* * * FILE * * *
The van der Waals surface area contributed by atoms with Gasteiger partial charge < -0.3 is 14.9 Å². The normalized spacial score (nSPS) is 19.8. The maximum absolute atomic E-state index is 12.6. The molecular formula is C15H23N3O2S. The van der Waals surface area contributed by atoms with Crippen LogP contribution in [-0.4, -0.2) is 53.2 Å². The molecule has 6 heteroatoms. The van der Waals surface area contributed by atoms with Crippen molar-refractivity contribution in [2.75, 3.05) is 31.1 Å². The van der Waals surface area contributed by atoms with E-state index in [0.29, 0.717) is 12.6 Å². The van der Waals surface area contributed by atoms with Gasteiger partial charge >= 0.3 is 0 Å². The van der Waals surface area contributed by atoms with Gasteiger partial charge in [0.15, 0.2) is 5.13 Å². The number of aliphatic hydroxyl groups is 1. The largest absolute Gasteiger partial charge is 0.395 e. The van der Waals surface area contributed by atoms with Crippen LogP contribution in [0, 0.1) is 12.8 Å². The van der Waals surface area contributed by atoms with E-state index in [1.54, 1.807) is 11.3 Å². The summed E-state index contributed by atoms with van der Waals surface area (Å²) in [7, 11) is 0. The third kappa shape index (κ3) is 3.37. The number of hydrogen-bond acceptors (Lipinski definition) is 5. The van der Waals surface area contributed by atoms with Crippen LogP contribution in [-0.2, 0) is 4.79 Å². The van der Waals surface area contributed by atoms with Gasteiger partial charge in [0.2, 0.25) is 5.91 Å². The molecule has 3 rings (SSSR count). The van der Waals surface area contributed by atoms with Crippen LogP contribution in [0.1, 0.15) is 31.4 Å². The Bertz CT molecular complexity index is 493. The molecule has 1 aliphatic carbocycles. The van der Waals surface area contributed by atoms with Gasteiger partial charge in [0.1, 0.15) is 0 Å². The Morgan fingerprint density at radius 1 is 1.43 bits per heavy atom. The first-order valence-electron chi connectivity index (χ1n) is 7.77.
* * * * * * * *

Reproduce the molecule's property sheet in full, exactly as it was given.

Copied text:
The van der Waals surface area contributed by atoms with Gasteiger partial charge < -0.3 is 14.9 Å². The normalized spacial score (nSPS) is 19.8. The maximum absolute atomic E-state index is 12.6. The molecular formula is C15H23N3O2S. The van der Waals surface area contributed by atoms with Crippen LogP contribution in [-0.4, -0.2) is 53.2 Å². The molecule has 6 heteroatoms. The van der Waals surface area contributed by atoms with Crippen molar-refractivity contribution in [2.75, 3.05) is 31.1 Å². The van der Waals surface area contributed by atoms with E-state index in [0.29, 0.717) is 12.6 Å². The van der Waals surface area contributed by atoms with Gasteiger partial charge >= 0.3 is 0 Å². The van der Waals surface area contributed by atoms with Gasteiger partial charge in [0.15, 0.2) is 5.13 Å². The number of aliphatic hydroxyl groups is 1. The largest absolute Gasteiger partial charge is 0.395 e. The van der Waals surface area contributed by atoms with Crippen LogP contribution in [0, 0.1) is 12.8 Å². The van der Waals surface area contributed by atoms with E-state index in [1.54, 1.807) is 11.3 Å². The summed E-state index contributed by atoms with van der Waals surface area (Å²) in [7, 11) is 0. The third kappa shape index (κ3) is 3.37. The number of hydrogen-bond acceptors (Lipinski definition) is 5. The van der Waals surface area contributed by atoms with Crippen LogP contribution in [-0.2, 0) is 4.79 Å². The van der Waals surface area contributed by atoms with Gasteiger partial charge in [0.2, 0.25) is 5.91 Å². The molecule has 3 rings (SSSR count). The van der Waals surface area contributed by atoms with Crippen LogP contribution in [0.1, 0.15) is 31.4 Å². The Bertz CT molecular complexity index is 493. The molecule has 1 aliphatic carbocycles. The van der Waals surface area contributed by atoms with Gasteiger partial charge in [0.1, 0.15) is 0 Å². The Morgan fingerprint density at radius 1 is 1.43 bits per heavy atom. The first-order valence-electron chi connectivity index (χ1n) is 7.77.